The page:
It might have been a downright silly thing to do, but it was also apparently the kick ass he needed to make himself realize, weird enough. He crashed just twice in the remaining 11 races of the year, returning to the podium at Silverstone. It looked like Rins was finally on the right track, which he backed up at the start of 2022.

Fast from the start – and for the first time in their tenure together arguably more competitive than teammate and 2020 World Champion Joan Mir – Rins took two podiums and two more top-five finishes in the first five races, meaning he exited the Portuguese Grand Prix level on points with reigning champion Fabio Quartararo at the top of the standings and Suzuki firmly in control of the teams’ championship.

And that’s when everything went wrong for Rins again – albeit this time completely out of his control. Suzuki announced at the next round of the series that it would be unexpectedly eliminated from the championship at the end of the year, and the team’s title ambitions ended immediately as both riders slumped in form.

Rins returned to his former habits, failing to score a point in five straight races and then remaining anonymous for the rest of the year – or at least until MotoGP headed to Phillip Island for the Australian Grand Prix in October.

It was there that we realized just how talented Rins is, with a stunning win over Marc Marquez and eventual world champion Pecco Bagnaia – a win he backed up in fairytale style a few weeks later at Valencia when he ensured Suzuki signed off in style , by winning what appears to be the final race of the series.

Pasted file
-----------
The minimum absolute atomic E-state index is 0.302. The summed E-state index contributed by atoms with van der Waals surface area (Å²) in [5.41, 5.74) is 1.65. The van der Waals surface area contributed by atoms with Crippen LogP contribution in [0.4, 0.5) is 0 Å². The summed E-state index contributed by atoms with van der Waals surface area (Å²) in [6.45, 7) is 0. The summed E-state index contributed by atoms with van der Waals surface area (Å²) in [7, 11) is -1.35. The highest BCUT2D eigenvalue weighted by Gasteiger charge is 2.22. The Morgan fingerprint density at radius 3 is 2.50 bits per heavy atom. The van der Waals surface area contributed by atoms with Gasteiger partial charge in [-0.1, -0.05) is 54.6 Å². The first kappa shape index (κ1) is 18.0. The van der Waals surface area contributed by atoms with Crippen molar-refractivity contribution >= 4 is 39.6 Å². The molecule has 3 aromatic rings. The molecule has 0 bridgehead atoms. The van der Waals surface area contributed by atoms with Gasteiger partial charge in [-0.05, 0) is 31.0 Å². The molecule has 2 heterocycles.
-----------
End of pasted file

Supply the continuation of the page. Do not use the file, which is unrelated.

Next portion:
But even if he had spectacularly signed off from Suzuki, that didn’t change the fact that he remained unemployed for 2023. By the time the exit bomb landed, he and Mir were deep in negotiations to stay with the team. Look elsewhere, and while his former teammate found a works seat at Repsol Honda, Rins was less fortunate and was forced to settle with the Satisfy satellite status at LCR Honda.

And what that holds for his future might not be fantastic news. Jumping from the friendliest machine in the series in the form of the Suzuki to a career-killing, rider-busting Honda that’s the polar opposite of the GSX-RR, Rins must be careful not to revert to old habits in the coming season.

Should he do so, or even if he fails to dramatically surpass the previous results of his predecessor Alex Marquez, it will be very difficult for him to see a return to full factory status in the future, despite his amazing talent.

Barely old at 27, he’s a veteran in MotoGP terms nonetheless, and unfortunately in a series known for its cutthroat nature and desire to always prioritize age and potential over experience, it could very well be this Suzuki His passing also marks the beginning of the end of Alex Rins’ time as a MotoGP rider with the machinery capable of fighting for race wins.